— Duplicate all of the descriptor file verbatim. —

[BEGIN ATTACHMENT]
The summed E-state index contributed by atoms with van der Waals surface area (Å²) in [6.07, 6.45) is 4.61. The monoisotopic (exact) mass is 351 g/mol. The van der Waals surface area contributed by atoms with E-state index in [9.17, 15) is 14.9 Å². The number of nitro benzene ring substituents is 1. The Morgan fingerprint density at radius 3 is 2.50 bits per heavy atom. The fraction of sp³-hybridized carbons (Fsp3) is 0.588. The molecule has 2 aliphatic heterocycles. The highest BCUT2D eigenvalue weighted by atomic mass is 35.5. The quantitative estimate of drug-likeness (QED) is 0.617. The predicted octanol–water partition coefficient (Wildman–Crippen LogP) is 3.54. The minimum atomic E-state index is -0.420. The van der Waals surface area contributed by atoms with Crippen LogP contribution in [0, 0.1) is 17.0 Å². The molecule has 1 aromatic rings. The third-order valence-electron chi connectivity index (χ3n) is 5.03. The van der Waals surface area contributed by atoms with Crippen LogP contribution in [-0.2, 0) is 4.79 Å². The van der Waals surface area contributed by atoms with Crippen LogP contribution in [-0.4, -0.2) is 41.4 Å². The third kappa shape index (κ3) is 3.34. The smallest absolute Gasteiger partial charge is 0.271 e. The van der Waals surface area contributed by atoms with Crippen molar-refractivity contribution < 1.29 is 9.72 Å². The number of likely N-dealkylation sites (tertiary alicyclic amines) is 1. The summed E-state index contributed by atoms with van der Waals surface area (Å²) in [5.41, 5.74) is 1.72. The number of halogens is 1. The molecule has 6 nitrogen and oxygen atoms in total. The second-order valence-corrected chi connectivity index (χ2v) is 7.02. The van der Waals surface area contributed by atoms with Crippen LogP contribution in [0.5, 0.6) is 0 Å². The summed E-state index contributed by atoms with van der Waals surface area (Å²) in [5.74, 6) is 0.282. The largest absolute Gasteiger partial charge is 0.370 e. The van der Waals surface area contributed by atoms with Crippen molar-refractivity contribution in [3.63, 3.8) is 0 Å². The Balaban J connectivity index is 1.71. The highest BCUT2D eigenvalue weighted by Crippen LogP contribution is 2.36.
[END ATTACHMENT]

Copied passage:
The summed E-state index contributed by atoms with van der Waals surface area (Å²) in [6.07, 6.45) is 4.61. The monoisotopic (exact) mass is 351 g/mol. The van der Waals surface area contributed by atoms with E-state index in [9.17, 15) is 14.9 Å². The number of nitro benzene ring substituents is 1. The Morgan fingerprint density at radius 3 is 2.50 bits per heavy atom. The fraction of sp³-hybridized carbons (Fsp3) is 0.588. The molecule has 2 aliphatic heterocycles. The highest BCUT2D eigenvalue weighted by atomic mass is 35.5. The quantitative estimate of drug-likeness (QED) is 0.617. The predicted octanol–water partition coefficient (Wildman–Crippen LogP) is 3.54. The minimum atomic E-state index is -0.420. The van der Waals surface area contributed by atoms with Crippen LogP contribution in [0, 0.1) is 17.0 Å². The molecule has 1 aromatic rings. The third-order valence-electron chi connectivity index (χ3n) is 5.03. The van der Waals surface area contributed by atoms with Crippen LogP contribution in [-0.2, 0) is 4.79 Å². The van der Waals surface area contributed by atoms with Crippen LogP contribution in [-0.4, -0.2) is 41.4 Å². The third kappa shape index (κ3) is 3.34. The smallest absolute Gasteiger partial charge is 0.271 e. The van der Waals surface area contributed by atoms with Crippen molar-refractivity contribution < 1.29 is 9.72 Å². The number of likely N-dealkylation sites (tertiary alicyclic amines) is 1. The summed E-state index contributed by atoms with van der Waals surface area (Å²) in [5.41, 5.74) is 1.72. The number of halogens is 1. The molecule has 6 nitrogen and oxygen atoms in total. The second-order valence-corrected chi connectivity index (χ2v) is 7.02. The van der Waals surface area contributed by atoms with Crippen LogP contribution in [0.5, 0.6) is 0 Å². The summed E-state index contributed by atoms with van der Waals surface area (Å²) in [5.74, 6) is 0.282. The largest absolute Gasteiger partial charge is 0.370 e. The van der Waals surface area contributed by atoms with Crippen molar-refractivity contribution in [3.63, 3.8) is 0 Å². The Balaban J connectivity index is 1.71. The highest BCUT2D eigenvalue weighted by Crippen LogP contribution is 2.36.